Jeev brimming with confidence

"These SEVEN YEARS were tough. But I never stopped believing that I could still win. Perhaps, I put a lot of pressure on myself and tried too hard. But this victory (Volvo China Open) has given me a lot of confidence. The wait was worth it. I hope I win some more," said Jeev. An appreciation by RAKESH RAO.

Milkha Singh has been busy receiving congratulatory calls on behalf of his son Jeev. The mediapersons, too, are quick to seek his time for interviews since Jeev is not due to return to Chandigarh in a hurry after having won the Volvo China Open. Jeev is on a nine-week playing schedule that includes events in Japan.

"I want Jeev to come home at least for a day before teeing off in Japan. It will be nice to see him get his due from the people of Chandigarh and the National media. After all, winning a European Tour event is no joke," says Milkha Singh.

The legendary runner is obviously thrilled that Jeev has taken that extra yard to beat the field when it really mattered. By doing so for the first time in seven years, Jeev also made a point that nice men need not always follow the winner.

Milkha knows how painful it feels to follow the winner, especially when the stakes are high. After all, in spite of his numerous firsts, Milkha is best remembered for the race he never won. In the 1960 Rome Olympic Games, Milkha finished fourth in the 400m final where the first four runners came inside the previous world record. If Milkha's best came in the Olympics, the biggest moment of Jeev's professional career came in the city that will host the next Olympic Games. It is certainly a coincidence, of sorts. But then, Jeev is not done yet.

It is said in sports, winning is a habit. The more you win, the easier it gets to win again. But for Jeev, titles dried up after the Lexus International in 1999. Thereafter, it was all about coming close to winning on occasions. Milkha could feel the pain of his son's growing frustrations.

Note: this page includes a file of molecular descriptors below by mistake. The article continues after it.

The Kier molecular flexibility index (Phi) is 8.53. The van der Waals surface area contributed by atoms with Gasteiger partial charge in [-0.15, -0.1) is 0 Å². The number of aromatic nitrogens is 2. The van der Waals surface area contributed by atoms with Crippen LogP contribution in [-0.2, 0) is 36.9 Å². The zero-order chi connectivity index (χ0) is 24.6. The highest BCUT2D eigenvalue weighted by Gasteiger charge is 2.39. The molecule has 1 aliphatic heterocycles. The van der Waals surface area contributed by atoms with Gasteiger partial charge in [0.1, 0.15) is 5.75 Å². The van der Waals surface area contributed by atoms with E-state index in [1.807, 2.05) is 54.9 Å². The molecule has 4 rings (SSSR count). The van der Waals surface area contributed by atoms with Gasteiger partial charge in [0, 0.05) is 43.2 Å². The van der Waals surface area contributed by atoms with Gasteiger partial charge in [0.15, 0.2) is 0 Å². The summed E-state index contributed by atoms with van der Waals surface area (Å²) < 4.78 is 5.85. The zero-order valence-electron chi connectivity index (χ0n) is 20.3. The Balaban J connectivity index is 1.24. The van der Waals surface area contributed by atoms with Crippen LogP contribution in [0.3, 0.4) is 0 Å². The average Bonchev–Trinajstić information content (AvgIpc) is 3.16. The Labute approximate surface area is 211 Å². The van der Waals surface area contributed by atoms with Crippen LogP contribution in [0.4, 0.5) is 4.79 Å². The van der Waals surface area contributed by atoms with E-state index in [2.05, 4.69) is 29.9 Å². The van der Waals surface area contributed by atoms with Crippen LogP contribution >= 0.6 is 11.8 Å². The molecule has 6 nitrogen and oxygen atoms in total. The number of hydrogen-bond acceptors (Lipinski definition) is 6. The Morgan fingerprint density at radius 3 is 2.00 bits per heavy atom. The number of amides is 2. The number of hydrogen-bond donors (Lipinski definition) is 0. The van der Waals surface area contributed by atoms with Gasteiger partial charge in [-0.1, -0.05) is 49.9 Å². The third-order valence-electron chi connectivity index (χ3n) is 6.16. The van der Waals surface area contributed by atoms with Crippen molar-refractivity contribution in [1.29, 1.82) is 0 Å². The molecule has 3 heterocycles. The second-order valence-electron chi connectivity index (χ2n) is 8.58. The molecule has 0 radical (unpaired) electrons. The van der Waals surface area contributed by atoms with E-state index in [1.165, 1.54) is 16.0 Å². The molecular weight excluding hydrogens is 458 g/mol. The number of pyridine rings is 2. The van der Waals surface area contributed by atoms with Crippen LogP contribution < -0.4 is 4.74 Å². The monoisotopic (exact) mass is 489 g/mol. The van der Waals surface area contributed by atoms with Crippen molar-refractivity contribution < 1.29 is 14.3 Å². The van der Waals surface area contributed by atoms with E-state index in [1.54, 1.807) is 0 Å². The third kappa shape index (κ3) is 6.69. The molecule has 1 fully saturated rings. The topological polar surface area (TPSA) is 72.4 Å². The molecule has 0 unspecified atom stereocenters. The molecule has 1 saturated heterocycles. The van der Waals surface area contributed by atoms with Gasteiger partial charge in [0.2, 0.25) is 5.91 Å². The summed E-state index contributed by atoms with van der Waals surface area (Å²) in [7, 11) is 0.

Milkha, who always encourages Jeev to play with a lot of heart and give his best, observed that his son allowed the pressure to get to him especially when playing in India.

"Jeev has allowed the pressure from the people and the media to get to him and that's the reason why he has not won in India. I've always asked him to concentrate on his game alone. I am glad that after all these years, he has come up with such a big title. Now you can hope Jeev to give better results."

Jeev agrees that he went in on the last day of the Volvo China Open with a reverse psychology. "If it doesn't happen, never mind. I just wanted to give it my best shot. I stayed calm. In fact, even if I were a stroke ahead at the start of the final day, I would have done the same. Play sensibly and keep trying," said Jeev of his one-stroke victory that followed a final-hole bogey. "It was indeed a long wait but I guess, it was worth it," said Jeev as he shared his joy with SPORTSTAR. "These seven years were tough.

But I never stopped believing that I could still win. Perhaps, I put a lot of pressure on myself and tried too hard. But this victory has given me a lot of confidence. The wait was worth it. I hope I win some more," said Jeev.

Jeev may have acquired his middle name from his father, but he took no advantage of his father's status. He chose to take golf as a career option and Milkha was quick to endorse the decision. "Give your best to be the best in what you do," was what my father said, reminisced Jeev.

Milkha added: "I told him that hard work has no substitute. And success follows hard work. So put in your best to be successful."

Several children of celebrity sportspersons have come a cropper in the face of great expectations that are more often unfair or unrealistic. While Rohan Gavaskar and Prakash Amritraj remain well short of what their illustrious fathers achieved, Leander Paes has emerged a notable exception. In this respect, Jeev can match Paes.